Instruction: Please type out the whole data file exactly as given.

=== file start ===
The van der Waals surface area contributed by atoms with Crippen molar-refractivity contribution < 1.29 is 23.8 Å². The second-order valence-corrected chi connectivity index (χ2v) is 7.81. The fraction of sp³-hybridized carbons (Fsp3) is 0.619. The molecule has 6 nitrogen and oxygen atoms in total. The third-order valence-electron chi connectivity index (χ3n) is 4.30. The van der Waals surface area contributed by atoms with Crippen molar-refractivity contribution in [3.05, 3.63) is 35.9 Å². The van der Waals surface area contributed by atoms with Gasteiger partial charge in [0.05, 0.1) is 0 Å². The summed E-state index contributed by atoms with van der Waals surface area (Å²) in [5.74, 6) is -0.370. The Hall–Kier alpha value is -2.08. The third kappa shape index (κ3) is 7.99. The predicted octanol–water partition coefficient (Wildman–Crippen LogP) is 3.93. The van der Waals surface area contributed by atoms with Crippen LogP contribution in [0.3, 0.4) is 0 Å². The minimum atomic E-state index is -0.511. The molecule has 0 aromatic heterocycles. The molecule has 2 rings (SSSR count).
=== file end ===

The van der Waals surface area contributed by atoms with Crippen molar-refractivity contribution < 1.29 is 23.8 Å². The second-order valence-corrected chi connectivity index (χ2v) is 7.81. The fraction of sp³-hybridized carbons (Fsp3) is 0.619. The molecule has 6 nitrogen and oxygen atoms in total. The third-order valence-electron chi connectivity index (χ3n) is 4.30. The van der Waals surface area contributed by atoms with Crippen molar-refractivity contribution in [3.05, 3.63) is 35.9 Å². The van der Waals surface area contributed by atoms with Gasteiger partial charge in [0.05, 0.1) is 0 Å². The summed E-state index contributed by atoms with van der Waals surface area (Å²) in [5.74, 6) is -0.370. The Hall–Kier alpha value is -2.08. The third kappa shape index (κ3) is 7.99. The predicted octanol–water partition coefficient (Wildman–Crippen LogP) is 3.93. The van der Waals surface area contributed by atoms with Crippen LogP contribution in [0.3, 0.4) is 0 Å². The minimum atomic E-state index is -0.511. The molecule has 0 aromatic heterocycles. The molecule has 2 rings (SSSR count).